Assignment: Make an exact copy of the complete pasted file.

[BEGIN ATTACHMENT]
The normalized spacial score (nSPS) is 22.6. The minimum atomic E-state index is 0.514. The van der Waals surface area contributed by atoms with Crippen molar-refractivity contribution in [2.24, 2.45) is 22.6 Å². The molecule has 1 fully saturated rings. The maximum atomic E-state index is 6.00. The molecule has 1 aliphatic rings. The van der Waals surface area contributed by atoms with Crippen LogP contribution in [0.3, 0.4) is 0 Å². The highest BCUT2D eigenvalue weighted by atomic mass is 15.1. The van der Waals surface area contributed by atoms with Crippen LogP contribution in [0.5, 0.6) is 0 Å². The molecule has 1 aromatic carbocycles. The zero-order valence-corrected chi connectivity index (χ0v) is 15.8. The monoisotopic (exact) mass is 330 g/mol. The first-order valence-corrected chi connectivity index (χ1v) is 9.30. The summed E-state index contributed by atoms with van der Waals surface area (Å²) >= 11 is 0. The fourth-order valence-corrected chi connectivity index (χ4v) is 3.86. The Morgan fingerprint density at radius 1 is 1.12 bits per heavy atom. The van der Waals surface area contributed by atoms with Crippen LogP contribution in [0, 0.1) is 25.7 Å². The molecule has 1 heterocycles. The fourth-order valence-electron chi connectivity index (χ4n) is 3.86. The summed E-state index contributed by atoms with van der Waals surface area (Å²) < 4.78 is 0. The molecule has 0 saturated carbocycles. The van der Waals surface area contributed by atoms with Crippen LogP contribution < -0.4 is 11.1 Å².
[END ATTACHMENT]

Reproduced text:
The normalized spacial score (nSPS) is 22.6. The minimum atomic E-state index is 0.514. The van der Waals surface area contributed by atoms with Crippen molar-refractivity contribution in [2.24, 2.45) is 22.6 Å². The molecule has 1 fully saturated rings. The maximum atomic E-state index is 6.00. The molecule has 1 aliphatic rings. The van der Waals surface area contributed by atoms with Crippen LogP contribution in [0.3, 0.4) is 0 Å². The highest BCUT2D eigenvalue weighted by atomic mass is 15.1. The van der Waals surface area contributed by atoms with Crippen LogP contribution in [0.5, 0.6) is 0 Å². The molecule has 1 aromatic carbocycles. The zero-order valence-corrected chi connectivity index (χ0v) is 15.8. The monoisotopic (exact) mass is 330 g/mol. The first-order valence-corrected chi connectivity index (χ1v) is 9.30. The summed E-state index contributed by atoms with van der Waals surface area (Å²) >= 11 is 0. The fourth-order valence-corrected chi connectivity index (χ4v) is 3.86. The Morgan fingerprint density at radius 1 is 1.12 bits per heavy atom. The van der Waals surface area contributed by atoms with Crippen LogP contribution in [0, 0.1) is 25.7 Å². The molecule has 1 heterocycles. The fourth-order valence-electron chi connectivity index (χ4n) is 3.86. The summed E-state index contributed by atoms with van der Waals surface area (Å²) < 4.78 is 0. The molecule has 0 saturated carbocycles. The van der Waals surface area contributed by atoms with Crippen LogP contribution < -0.4 is 11.1 Å².